None of these groups could honestly be described as pointing the way to any kind of future; there was little about them that would have been incomprehensible to, say, a Smiths fan in 1985. Equally, though, they weren't chronically chained to a specific region of the past in the way that Oasis and Ocean Colour Scene had been. Apart from maybe the White Stripes, none could really be described as retro. But you didn't have to stretch out too far beyond the NME/BBC 6 zone to find groups who were nominally indie (in the sense of the labels they were on, the venues they played) but who were progressively mixing things up in a way that made nonsense of the word "indie" as an a priori pejorative. Drawing on everything from German minimal techno to west African guitar-pop, these groups – Animal Collective, Micachu and the Shapes, Gang Gang Dance, TV On the Radio, High Places, Foals, Vampire Weekend, Telepathe, Dirty Projectors – shared an interest in rhythm as something that grabs the listener's attention rather than plods along in the background. From Noah Lennox's skittering drums in Animal Collective to the sinuously shifting basslines of Vampire's Chris Baio, from High Places' undulating percussion to Micachu's mismatch of skiffle-like guitar-strum and intricate electronics, none of this music was expressly made to rock a dancefloor but all of it pulled at your body. In truth, the best stuff by these bands had more rhythmic life and surprise in it than the majority of hip-hop or dance music made these past several years.
In the early years of the noughties, it was still a perfectly permissible and thoroughly warranted stance to look down on indie as the laggard sector of contemporary music. Hip-hop (plus related genres like R&B and dancehall) and electronic dance music commanded the aesthetic high ground then. Now, at the other end of the decade, it's a lot less clear cut, I think. You'd have to say that things have at very least evened out. On the production and rhythm front, rap and R&B – once so startling – appear to be all innovated out, sunk deep into formula. The alleged high points of hip-hop this year include a comeback/sequel LP by a Wu-Tang Clan elder (a 90s flashback in other words) and various tunes in the jerk genre, which is a twist on electro: a form of music that goes back 25 years at least. Meanwhile in dance music, the big European "development" this last year was the return to deep house: another music from the mid-to-late 80s, and not only that, one that's already been returned to once or twice in the last couple of decades. (Plus deep house, even in its original prime, was always the most backward-looking corner of house.) As for UK dance, there's much more creative ferment, but even here a lot of the reference points – funk (everything from Cameo to the Dr Dre sound) and 80s videogames – have a retro-tinge too.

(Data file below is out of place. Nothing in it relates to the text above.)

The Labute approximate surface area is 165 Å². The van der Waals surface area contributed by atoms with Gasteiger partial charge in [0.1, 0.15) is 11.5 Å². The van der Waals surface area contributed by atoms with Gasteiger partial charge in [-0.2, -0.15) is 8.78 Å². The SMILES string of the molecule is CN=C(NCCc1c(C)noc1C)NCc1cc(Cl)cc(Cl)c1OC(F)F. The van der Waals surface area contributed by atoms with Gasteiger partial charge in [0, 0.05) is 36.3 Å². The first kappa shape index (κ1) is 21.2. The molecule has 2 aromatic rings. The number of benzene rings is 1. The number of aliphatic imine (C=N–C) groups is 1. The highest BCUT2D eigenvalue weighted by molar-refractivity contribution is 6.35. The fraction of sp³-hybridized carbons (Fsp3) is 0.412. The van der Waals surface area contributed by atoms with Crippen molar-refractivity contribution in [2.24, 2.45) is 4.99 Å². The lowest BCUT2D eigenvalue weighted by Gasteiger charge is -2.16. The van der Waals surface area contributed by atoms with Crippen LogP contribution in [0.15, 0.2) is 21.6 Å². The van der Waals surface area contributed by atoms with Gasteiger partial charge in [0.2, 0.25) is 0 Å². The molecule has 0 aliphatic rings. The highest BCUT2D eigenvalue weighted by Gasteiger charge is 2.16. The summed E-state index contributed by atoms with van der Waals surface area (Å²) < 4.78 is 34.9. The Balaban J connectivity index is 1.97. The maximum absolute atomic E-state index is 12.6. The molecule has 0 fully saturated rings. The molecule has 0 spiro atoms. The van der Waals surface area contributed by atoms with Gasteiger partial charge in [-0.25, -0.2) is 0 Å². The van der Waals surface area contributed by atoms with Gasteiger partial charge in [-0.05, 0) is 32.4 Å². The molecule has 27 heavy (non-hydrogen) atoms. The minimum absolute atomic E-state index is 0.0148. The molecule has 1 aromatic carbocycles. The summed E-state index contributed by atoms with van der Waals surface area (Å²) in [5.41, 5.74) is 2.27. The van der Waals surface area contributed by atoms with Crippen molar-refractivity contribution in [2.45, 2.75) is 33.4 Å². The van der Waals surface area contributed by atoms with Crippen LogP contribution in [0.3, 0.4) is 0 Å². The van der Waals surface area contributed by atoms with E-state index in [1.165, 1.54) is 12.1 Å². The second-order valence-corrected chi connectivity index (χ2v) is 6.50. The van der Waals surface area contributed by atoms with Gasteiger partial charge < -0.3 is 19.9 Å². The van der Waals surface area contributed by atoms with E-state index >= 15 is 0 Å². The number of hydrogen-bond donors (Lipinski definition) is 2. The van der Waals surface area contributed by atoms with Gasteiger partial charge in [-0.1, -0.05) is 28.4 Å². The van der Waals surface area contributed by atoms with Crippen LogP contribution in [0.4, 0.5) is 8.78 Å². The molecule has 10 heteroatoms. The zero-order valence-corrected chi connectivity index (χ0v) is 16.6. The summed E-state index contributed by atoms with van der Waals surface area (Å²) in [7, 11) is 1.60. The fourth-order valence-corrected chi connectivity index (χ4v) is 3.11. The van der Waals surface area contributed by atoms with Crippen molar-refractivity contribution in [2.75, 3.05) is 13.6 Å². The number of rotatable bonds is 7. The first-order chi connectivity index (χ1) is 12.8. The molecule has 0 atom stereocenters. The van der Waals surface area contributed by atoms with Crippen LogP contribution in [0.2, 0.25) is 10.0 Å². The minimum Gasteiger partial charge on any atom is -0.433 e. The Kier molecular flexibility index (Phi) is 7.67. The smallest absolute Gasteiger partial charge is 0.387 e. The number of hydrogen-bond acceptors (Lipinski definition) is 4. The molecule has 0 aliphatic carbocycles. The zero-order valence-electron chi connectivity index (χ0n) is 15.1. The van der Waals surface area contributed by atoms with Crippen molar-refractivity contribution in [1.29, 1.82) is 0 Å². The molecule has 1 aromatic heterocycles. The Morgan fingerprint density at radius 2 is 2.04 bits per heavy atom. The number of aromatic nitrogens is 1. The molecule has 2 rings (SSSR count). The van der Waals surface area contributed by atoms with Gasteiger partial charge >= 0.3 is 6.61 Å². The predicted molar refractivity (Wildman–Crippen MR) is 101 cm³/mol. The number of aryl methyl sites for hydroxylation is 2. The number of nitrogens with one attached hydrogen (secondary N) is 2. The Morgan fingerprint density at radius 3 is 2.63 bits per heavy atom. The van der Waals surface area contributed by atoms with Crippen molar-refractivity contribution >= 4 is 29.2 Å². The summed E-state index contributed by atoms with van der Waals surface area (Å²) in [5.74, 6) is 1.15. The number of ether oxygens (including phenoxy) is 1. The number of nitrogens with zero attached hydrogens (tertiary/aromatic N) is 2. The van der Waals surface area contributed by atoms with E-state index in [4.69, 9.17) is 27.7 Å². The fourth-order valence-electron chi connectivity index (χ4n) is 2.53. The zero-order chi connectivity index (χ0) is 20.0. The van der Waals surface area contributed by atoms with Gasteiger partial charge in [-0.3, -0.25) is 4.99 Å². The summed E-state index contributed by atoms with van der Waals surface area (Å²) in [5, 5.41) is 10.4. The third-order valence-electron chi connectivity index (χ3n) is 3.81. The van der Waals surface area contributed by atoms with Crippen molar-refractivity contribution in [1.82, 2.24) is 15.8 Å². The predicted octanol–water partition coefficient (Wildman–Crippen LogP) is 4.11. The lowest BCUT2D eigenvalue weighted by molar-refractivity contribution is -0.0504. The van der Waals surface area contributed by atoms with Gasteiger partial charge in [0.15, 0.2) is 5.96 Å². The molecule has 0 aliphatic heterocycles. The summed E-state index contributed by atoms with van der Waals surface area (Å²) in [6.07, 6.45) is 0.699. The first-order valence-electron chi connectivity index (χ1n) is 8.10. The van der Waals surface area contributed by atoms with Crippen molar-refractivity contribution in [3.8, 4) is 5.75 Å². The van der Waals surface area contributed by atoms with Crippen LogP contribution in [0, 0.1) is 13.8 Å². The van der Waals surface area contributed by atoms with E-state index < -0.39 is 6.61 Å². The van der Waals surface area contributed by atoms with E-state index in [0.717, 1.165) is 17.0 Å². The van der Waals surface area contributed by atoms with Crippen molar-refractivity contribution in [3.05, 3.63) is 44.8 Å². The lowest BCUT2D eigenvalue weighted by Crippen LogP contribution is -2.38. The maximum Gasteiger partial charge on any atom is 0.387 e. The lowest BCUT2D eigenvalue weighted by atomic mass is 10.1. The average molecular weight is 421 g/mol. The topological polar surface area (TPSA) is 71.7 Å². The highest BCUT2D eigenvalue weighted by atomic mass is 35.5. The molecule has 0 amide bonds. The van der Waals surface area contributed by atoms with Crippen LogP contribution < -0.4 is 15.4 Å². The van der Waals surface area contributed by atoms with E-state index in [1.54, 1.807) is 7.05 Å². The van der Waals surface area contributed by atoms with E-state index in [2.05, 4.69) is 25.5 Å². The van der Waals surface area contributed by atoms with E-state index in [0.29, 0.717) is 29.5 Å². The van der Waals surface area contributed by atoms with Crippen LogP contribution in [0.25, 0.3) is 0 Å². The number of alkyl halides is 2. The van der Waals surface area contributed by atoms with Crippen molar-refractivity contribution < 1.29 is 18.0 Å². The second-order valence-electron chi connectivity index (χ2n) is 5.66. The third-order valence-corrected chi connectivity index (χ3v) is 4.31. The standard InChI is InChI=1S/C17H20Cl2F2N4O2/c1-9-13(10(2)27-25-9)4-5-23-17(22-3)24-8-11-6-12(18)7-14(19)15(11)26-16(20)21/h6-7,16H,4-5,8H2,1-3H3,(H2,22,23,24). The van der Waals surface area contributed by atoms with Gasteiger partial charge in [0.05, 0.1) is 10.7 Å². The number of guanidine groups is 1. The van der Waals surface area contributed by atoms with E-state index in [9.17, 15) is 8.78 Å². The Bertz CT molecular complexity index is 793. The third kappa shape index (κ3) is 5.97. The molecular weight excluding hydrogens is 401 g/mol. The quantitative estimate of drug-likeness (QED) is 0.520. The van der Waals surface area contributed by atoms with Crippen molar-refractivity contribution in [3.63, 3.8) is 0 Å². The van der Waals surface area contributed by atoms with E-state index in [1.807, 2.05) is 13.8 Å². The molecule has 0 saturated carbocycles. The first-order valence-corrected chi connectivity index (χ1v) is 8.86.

Given the predominance of recycling across the sonic spectrum, even indie's more conservative operatives seem less culpable than they would have in the early noughties (when there was real futuristic action to contrast them unfavorably with). Regardless what you think of the actual result of the process, how different in essence is what the Horrors do (mashing up Goth, shoegaze, post-punk, late-80s neo-psych in the Loop/Spacemen 3, etc) from what post-dubstep operators like Untold, Jam City or Martyn are doing in relation to their own tradition? Just like the Horrors, they're engaged in assembling a distinctive, fresh-enough style by mix-and-matching elements from all across the last couple of decades.
But indie also has a real forward sector again, and one that seems, if anything, to be less insular than its counterparts in rap or dance. I can't see a figure in either that's equivalent to, say, Mica Levi, who bridges the considerable gap between riot grrrl and grime, between Woodentops-style indie-bop and Herbert's blippy, micro-syncopated glitchtronica. Unexpectedly, the pre-indie associations of the word "independent" – the post-punk ideal of music that's forward-thinking and all-gates-open, that embraces technology and is challenging without wholly abandoning pop pleasure or dance groove – have been reactivated.